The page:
Correction: A previous version of this article stated a federal judge ruled in the Hirst Case. That was incorrect. A Washington State Supreme Court judge ruled in the case.
The impacts of a well-water court case could increase property taxes in urban areas, argued Republican lawmakers Monday.
A Washington Supreme Court judge made a decision on a Whatcom County case in October 2016 that counties are responsible for determining whether there is enough water available to permit small wells. Prior to the decision, counties deferred to the state and, more specifically, the Department of Ecology. Personal wells (defined as those that pump less than 5,000 gallons per day) were considered exempt.
Many Republican lawmakers criticize the decision, saying it will present an expensive challenge to rural residents who haven’t yet drilled a well. Counties could also be expected to conduct costly tests to determine whether permitting would be allowed on a parcel of land.
Republican leaders said Monday the costs are expected to be so prohibitive that some residents simply won’t be able to afford it, which would lead to a devaluation of the property.
“When you have rural lands that are assessed and taxed…to pay for local governments, and the Hirst Decision says you can’t put a well on that piece of property: it’s not assessed at $200,000 anymore. It’s assessed at $30,000.” said Rep. Matt Manweller, R-Ellensburg. “That money doesn’t go away. It shifts to other property. And you know where that other property is? In urban areas. The Hirst Decision is a massive tax shift from the rural areas to the urban areas. If you reduce the value of my 200-acre farm because there’s no water on it, you are going to increase the tax assessment on that high rise condo in downtown.”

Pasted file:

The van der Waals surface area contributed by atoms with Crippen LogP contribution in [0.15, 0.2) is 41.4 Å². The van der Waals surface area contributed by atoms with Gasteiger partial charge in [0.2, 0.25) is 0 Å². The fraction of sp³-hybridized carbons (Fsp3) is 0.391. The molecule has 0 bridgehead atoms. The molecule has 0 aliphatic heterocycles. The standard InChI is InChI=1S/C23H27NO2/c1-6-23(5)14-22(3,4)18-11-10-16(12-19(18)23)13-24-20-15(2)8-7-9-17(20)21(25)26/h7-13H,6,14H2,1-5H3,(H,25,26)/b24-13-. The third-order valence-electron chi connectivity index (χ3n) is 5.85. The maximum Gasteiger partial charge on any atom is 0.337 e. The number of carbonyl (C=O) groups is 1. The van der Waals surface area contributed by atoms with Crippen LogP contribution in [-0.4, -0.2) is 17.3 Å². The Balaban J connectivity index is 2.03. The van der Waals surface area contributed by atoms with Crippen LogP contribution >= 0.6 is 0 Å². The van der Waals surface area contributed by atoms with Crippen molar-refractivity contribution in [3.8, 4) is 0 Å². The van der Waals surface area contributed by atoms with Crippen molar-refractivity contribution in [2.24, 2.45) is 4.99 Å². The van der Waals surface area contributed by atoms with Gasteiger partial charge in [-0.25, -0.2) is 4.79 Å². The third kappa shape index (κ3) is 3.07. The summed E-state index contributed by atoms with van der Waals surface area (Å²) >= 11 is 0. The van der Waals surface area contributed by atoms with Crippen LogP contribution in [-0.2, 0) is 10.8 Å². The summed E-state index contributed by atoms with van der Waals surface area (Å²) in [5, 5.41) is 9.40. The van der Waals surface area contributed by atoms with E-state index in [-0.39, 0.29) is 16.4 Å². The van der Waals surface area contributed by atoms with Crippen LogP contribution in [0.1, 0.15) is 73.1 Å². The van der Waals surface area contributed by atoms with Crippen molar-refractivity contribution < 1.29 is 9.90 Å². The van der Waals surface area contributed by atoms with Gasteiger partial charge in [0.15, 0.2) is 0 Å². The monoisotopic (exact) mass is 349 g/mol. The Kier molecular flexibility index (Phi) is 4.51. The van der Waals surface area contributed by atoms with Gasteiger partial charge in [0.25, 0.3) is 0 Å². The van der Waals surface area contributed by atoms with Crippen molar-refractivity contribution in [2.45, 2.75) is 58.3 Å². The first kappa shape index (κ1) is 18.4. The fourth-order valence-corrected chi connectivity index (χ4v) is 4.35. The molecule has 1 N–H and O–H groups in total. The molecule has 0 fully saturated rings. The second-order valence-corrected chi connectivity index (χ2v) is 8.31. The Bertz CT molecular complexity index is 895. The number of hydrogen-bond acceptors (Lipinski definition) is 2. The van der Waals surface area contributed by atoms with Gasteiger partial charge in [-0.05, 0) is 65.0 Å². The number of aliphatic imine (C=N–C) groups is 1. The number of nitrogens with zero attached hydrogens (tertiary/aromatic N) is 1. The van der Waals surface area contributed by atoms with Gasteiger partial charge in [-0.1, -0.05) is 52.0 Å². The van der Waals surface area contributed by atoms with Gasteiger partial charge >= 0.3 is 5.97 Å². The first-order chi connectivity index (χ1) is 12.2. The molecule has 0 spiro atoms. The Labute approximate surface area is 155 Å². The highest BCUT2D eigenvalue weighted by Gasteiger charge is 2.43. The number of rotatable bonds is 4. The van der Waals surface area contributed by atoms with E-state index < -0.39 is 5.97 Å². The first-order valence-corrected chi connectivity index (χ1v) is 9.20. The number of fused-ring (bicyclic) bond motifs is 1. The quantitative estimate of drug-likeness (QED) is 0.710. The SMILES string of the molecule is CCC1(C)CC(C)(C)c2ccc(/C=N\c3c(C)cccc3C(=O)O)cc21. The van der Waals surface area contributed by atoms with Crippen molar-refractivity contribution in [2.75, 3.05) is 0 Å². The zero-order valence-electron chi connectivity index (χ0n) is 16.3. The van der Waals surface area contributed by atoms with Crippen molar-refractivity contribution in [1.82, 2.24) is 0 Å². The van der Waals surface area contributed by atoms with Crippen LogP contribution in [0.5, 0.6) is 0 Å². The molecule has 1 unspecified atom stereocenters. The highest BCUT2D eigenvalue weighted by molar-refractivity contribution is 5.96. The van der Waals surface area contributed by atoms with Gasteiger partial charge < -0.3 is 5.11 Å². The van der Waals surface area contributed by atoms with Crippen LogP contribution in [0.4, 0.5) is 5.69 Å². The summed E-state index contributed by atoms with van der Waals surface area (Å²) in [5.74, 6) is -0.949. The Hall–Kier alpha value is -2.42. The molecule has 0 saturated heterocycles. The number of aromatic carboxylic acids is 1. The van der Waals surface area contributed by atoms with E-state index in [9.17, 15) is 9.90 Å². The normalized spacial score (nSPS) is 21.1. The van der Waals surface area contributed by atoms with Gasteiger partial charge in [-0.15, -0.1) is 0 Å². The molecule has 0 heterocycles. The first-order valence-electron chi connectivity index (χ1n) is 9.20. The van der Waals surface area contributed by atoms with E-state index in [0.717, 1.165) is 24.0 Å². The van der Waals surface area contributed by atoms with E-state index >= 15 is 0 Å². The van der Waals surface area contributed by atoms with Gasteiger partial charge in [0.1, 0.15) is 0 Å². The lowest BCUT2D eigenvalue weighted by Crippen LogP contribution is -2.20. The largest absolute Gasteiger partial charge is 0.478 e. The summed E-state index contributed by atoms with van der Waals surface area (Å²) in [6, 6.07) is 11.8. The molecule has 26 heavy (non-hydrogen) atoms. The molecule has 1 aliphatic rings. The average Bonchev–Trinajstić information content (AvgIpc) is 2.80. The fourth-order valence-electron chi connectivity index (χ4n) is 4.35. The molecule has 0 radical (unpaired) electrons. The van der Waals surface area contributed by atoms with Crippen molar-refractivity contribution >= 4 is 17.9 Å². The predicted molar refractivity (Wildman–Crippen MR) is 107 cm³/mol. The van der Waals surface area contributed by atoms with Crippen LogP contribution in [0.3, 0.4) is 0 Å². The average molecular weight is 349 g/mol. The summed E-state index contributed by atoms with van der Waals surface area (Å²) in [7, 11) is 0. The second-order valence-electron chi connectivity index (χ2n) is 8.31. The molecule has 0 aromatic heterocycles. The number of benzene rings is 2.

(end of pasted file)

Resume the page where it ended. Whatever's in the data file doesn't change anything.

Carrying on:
Supporters of the decision in the Hirst Case argue it is a step in the right direction toward more sustainable water mitigation.
But Republicans are urging the House to pass a Senate bill, sponsored by Sen. Judy Warnick, R-Moses Lake, that would nullify the court’s decision
“I would suggest to my friends who represent urban Washington, generally my friends on the other side of the aisle, you should pay attention to Hirst too, because you’re the ones who are going to be paying the bills as well,” Manweller said.
Sen. Mark Schoesler said relying on the Department of Ecology as counties had before, and as Warnick’s bill proposes, would be the least expensive, but most effective way to move past Hirst.
“Right now we have a system that is affordable, well-understood and has served our state well. The farther we veer from that, the more we hinder our ability for people to live outside of incorporated areas,” he said.